There’s also an aspect of this where Bun appealed directly to fandom and meme accounts. In order to emphasize how much Bun enjoyed this book, they tweeted: “*grabs you personally by the throat* you will do this. for me. you will go to the counter at barnes and noble. you will buy this. i will be greatly rewarded.”
It’s this kind of unhinged fandom talk—an overzealous overselling of the things that people love—that Twitter is built to respond to. Marketing can get as effusive as it wants, but it will not, cannot compare to the sheer feral reaction a fan will have toward something that they truly, deeply love. And word of mouth, as many authors will tell you, is everything. BookTok should be quaking.
When asked for other speculative media they enjoyed, Bun recommended Oshi no Ko. “The first episode was incredible, and I’m curious to see how it will play out!” They are also effusive about audio drama The Silt Verses. “It centers around a world where deities are exploited for capitalistic gain. For example, you want your fast food place to sell more chicken sandwiches? Make a sacrifice to the Utterer of A Thousand Clucks! Now your business has its own successful (and possibly violent) patron!”
Bun explained that “the story revolves around Carpenter, a disciple of the Trawler-man, who is considered an ‘illegal’ backwater god, and her journey with Faulkner, a devout believer who’s still green around the gills. This is a must, MUST listen for anyone who likes the genre of ‘New Weird’ that Time War belongs to.”
New Weird has been gaining popularity as a subgenre of speculative novels. It’s also called slipstream, and some of the most called-upon examples include Annihilation author Jeff VanderMeer’s work, Perdido Street Station by China Miéville, and Cloud Atlas by David Mitchell. Time War checks a lot of New Weird’s boxes, while also leaning into Romance, a distinction that sets it apart from a lot of other books in the genre.
When it comes to Trigun, Bun was happy to share what they love about the manga, anime, and now, new show Trigun Stampede. “I love, firstly, that we have several medias—Badlands Rumble, Trigun Maxmimum, Trigun (1998), and Trigun Stampede—to constantly discuss and pick apart. The discussion on [Twitter] is always incredible, and I love how many interpretations people can take from a single scene or line. The manga especially is filled to the brim with details we keep missing. I just love talking about it with everyone, really, and I hope good media like this always gets more attention. The highlight is definitely constantly talking about how much I want to fold Vash in half like a lawn-chair, though. He’s just the best! I can’t get enough of him!”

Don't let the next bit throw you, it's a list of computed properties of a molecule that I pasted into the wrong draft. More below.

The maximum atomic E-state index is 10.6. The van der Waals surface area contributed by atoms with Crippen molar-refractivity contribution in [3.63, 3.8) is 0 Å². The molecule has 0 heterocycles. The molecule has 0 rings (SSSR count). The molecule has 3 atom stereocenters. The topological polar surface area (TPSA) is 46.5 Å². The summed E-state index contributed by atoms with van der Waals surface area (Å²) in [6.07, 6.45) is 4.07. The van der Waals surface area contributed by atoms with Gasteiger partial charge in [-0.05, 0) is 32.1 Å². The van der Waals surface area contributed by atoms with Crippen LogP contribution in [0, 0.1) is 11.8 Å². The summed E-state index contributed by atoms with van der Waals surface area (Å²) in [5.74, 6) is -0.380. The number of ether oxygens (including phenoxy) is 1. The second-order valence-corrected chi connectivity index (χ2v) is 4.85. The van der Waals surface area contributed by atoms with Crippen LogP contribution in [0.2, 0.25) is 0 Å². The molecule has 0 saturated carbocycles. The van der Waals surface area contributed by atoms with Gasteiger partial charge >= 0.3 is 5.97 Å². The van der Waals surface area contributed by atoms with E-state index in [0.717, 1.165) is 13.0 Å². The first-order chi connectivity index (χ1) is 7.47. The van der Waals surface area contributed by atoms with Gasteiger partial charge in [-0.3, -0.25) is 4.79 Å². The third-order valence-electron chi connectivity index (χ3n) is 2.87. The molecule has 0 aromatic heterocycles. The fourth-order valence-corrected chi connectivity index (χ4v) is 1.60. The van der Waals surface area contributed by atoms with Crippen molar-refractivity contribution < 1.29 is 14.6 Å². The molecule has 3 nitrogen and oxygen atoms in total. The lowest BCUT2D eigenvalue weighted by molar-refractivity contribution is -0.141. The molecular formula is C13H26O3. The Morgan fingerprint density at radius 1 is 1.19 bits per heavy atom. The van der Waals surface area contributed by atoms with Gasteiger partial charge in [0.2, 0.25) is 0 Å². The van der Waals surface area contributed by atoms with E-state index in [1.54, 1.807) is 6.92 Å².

When asked if there were any details that they wouldn’t mind sharing with the world, they said that they are “in the process of trying to become a [comics] artist… but I don’t think I’m fully ready to advertise myself just yet, but please, please stay tuned! One day I’m going to be the greatest artist in the world, just watch.” I didn’t press for more; Bun is 22 (according to their Twitter bio) and they’ve had a tweet go very very viral—attracting the attention of Simon & Schuster, Crunchyroll, and even Yoshihiro Watanabe, the producer of Trigun Stampede. They want people to “always remember that this world is made of Love and Peace!” (The main character of Trigun, Vash the Stampede, is a pacifist—sort of—who often says “love and peace.”)
Regardless of whether or not Bun/Mr. Bigolas is having a bit of fun at my expense (I don’t mind, Twitter is lawless, and this was a fun interview), it’s clear they care about Trigun a great, great deal. When asked about their favorite lines, they first said that there are “so many of them” and most of them are “very silly,” but their favorite quote is from Trigun Maximum, when Vash says: “Only the victims of violence can describe its essence. Only those who have suffered can spit out words of truth that will stop the fighting.”
Bun is desperate to have this manga reprinted, and hopes to use their newfound viral fame help make this happen. “It’s still relevant to this day,” Bun said. “[Trigun Maximum] deals with topics such as environmentalism, systematic violence, and the morality of pacifism in a world that rejects it. It’s an incredible manga that’s not just a battle seinen. Please give it a read! And thanks so much!”
You heard them.
This is How You Lose the Time War is, at the time of this article’s publication, at number six on Amazon’s bestsellers list, behind Dr. Seuss’ Oh, The Places You’ll Go and a 2023 Pulizer Prize winner, Demon Copperhead by Barbara Kingslover.
The original manga, Trigun Maxmimum, is available from Dark Horse Comics; the original anime, Trigun (1998) is available on Hulu and Crunchyroll; Trigun: Badlands Rumble (2010) is available to stream on Hulu; and the new series, Trigun Stampede, is on Crunchyroll and Hulu.